Enhanced screening measures aimed at finding travelers infected with Ebola are coming to five of the busiest international airports in the United States, according to federal authorities.
Travelers originating in West African countries will be given questionnaires and have their temperatures taken at these U.S. airports, a federal official said Wednesday.
The heightened screening measures will be rolled out as soon as possible, the official said, perhaps as soon as this weekend. But the details of exactly how this would be implemented remain unclear, with the details under discussion at the White House and the Centers for Disease Control and Prevention.
So far, the screening will occur at five key hubs: John F. Kennedy International Airport in New York; Washington Dulles International Airport outside Washington, D.C.; O’Hare International Airport, in Chicago; Hartsfield-Jackson International Airport in Atlanta; and Newark Liberty International Airport outside New York.
More than 90 million international passengers flew to the U.S. last year. The top five airports at which they arrived were New York’s JFK, Miami, Los Angeles, Newark, N.J., and Chicago. Much of the international air traffic originates from Canada, Mexico, Britain, Japan and Germany.
Thomas Frieden, director of the CDC, had said this week that the agency was exploring ways to increase passenger screening in the wake of an Ebola diagnosis in Dallas, Texas.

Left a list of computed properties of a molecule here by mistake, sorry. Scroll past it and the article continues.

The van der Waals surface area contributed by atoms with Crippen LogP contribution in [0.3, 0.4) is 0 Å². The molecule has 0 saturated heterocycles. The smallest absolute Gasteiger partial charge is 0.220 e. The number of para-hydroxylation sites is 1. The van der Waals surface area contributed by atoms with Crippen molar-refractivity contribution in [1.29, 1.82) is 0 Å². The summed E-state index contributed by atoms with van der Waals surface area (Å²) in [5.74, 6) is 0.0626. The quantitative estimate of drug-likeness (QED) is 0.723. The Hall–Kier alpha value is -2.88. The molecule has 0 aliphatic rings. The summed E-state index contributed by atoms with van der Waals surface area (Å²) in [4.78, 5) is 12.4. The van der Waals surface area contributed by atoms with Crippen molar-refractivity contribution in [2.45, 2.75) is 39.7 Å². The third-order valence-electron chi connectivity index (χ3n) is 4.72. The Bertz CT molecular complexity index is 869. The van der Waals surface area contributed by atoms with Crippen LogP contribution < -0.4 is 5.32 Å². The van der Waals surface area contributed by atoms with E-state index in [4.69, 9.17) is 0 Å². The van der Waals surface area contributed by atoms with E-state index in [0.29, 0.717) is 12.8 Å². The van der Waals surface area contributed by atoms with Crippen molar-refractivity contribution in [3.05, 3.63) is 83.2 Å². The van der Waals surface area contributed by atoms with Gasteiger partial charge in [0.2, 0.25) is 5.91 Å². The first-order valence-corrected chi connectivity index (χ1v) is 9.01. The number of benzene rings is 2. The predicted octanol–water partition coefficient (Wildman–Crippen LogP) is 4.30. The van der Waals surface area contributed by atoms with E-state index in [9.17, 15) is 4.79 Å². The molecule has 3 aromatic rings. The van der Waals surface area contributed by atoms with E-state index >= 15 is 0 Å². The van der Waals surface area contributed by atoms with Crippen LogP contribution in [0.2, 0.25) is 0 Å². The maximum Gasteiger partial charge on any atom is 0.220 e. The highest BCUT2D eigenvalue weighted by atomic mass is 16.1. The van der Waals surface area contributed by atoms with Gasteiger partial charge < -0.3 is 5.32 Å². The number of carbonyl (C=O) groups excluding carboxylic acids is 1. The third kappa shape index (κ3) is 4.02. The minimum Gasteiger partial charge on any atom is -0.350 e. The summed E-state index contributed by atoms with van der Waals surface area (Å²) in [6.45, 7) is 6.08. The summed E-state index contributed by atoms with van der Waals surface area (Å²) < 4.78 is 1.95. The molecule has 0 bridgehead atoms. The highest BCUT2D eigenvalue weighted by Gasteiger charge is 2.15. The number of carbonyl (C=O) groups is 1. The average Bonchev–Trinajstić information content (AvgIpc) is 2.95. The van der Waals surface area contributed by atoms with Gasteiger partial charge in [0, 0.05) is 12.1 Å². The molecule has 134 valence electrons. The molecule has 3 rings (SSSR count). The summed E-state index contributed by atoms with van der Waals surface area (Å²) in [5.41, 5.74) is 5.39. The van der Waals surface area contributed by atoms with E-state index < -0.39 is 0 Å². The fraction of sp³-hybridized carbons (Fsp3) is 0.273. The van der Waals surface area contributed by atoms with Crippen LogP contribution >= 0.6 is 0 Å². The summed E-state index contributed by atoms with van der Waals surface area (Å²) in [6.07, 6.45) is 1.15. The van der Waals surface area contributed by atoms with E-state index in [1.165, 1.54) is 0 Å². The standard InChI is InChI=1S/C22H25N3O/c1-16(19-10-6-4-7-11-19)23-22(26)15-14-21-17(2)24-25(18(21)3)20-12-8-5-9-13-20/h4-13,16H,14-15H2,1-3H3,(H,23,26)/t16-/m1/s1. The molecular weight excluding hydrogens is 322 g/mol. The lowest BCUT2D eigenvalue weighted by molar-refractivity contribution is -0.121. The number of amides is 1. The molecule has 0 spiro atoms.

“We’re working very intensively on the screening process,” Frieden said during a conference call with reporters Tuesday. “We’re looking at that entire process to see what more can be done.”
Frieden cautioned that any measures were meant to mitigate, rather than eliminate, the danger posed by a traveler who may have Ebola.
“We recognize that whatever we do, until the disease is controlled in Africa, we can’t get the risk to zero here,” he said “We may be able to reduce it.”
The CDC has had teams on the ground working to strengthen the screening of passengers leaving West Africa. This screening has included taking temperatures, keeping an eye out for other symptoms and having travelers fill out questionnaires.
He said the CDC methods have been used to screen more than 36,000 people over two months. And of those travelers, a small portion of whom were coming to the United States, only 77 people had a fever or other symptoms that caused them to be taken out of the line, he said. “As far as we know, none of those 77 people had Ebola,” Frieden noted.
Of course, these methods are not perfect, as was made clear when Thomas Eric Duncan filled out a questionnaire, had his temperature taken by a person trained by the CDC and boarded multiple flights on his way to Dallas, where he was diagnosed with Ebola last week.